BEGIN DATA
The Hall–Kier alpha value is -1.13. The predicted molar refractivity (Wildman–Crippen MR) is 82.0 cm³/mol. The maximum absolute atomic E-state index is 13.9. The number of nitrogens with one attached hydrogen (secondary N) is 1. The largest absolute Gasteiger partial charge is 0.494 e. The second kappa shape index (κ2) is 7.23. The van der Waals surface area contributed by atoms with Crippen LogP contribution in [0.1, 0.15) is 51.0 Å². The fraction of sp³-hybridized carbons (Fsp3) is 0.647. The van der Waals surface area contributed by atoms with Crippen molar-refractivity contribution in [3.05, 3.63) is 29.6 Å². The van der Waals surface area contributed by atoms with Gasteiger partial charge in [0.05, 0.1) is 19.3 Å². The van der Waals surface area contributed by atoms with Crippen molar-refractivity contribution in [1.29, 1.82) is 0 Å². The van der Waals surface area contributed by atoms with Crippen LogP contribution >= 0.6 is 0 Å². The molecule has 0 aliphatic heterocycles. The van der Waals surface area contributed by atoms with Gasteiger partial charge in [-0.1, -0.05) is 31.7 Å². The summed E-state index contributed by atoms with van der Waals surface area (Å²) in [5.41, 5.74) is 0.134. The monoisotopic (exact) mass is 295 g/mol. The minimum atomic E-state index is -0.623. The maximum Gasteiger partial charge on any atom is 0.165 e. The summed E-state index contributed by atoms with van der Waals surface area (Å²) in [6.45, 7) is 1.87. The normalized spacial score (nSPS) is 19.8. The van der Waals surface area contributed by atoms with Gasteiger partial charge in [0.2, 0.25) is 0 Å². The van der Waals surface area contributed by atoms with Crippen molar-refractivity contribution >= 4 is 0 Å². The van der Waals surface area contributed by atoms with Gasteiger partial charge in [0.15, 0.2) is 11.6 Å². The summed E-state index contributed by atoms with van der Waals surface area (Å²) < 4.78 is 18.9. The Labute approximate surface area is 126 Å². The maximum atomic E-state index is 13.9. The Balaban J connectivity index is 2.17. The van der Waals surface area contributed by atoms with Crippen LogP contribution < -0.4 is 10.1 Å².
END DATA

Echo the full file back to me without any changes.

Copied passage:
The Hall–Kier alpha value is -1.13. The predicted molar refractivity (Wildman–Crippen MR) is 82.0 cm³/mol. The maximum absolute atomic E-state index is 13.9. The number of nitrogens with one attached hydrogen (secondary N) is 1. The largest absolute Gasteiger partial charge is 0.494 e. The second kappa shape index (κ2) is 7.23. The van der Waals surface area contributed by atoms with Crippen LogP contribution in [0.1, 0.15) is 51.0 Å². The fraction of sp³-hybridized carbons (Fsp3) is 0.647. The van der Waals surface area contributed by atoms with Crippen molar-refractivity contribution in [3.05, 3.63) is 29.6 Å². The van der Waals surface area contributed by atoms with Gasteiger partial charge in [0.05, 0.1) is 19.3 Å². The van der Waals surface area contributed by atoms with Crippen molar-refractivity contribution in [1.29, 1.82) is 0 Å². The van der Waals surface area contributed by atoms with Crippen LogP contribution >= 0.6 is 0 Å². The molecule has 0 aliphatic heterocycles. The van der Waals surface area contributed by atoms with Gasteiger partial charge in [-0.1, -0.05) is 31.7 Å². The summed E-state index contributed by atoms with van der Waals surface area (Å²) in [5.41, 5.74) is 0.134. The monoisotopic (exact) mass is 295 g/mol. The minimum atomic E-state index is -0.623. The maximum Gasteiger partial charge on any atom is 0.165 e. The summed E-state index contributed by atoms with van der Waals surface area (Å²) in [6.45, 7) is 1.87. The normalized spacial score (nSPS) is 19.8. The van der Waals surface area contributed by atoms with Gasteiger partial charge in [0.2, 0.25) is 0 Å². The van der Waals surface area contributed by atoms with Crippen molar-refractivity contribution >= 4 is 0 Å². The van der Waals surface area contributed by atoms with Gasteiger partial charge in [0.15, 0.2) is 11.6 Å². The summed E-state index contributed by atoms with van der Waals surface area (Å²) < 4.78 is 18.9. The Labute approximate surface area is 126 Å². The maximum atomic E-state index is 13.9. The Balaban J connectivity index is 2.17. The van der Waals surface area contributed by atoms with Crippen LogP contribution < -0.4 is 10.1 Å².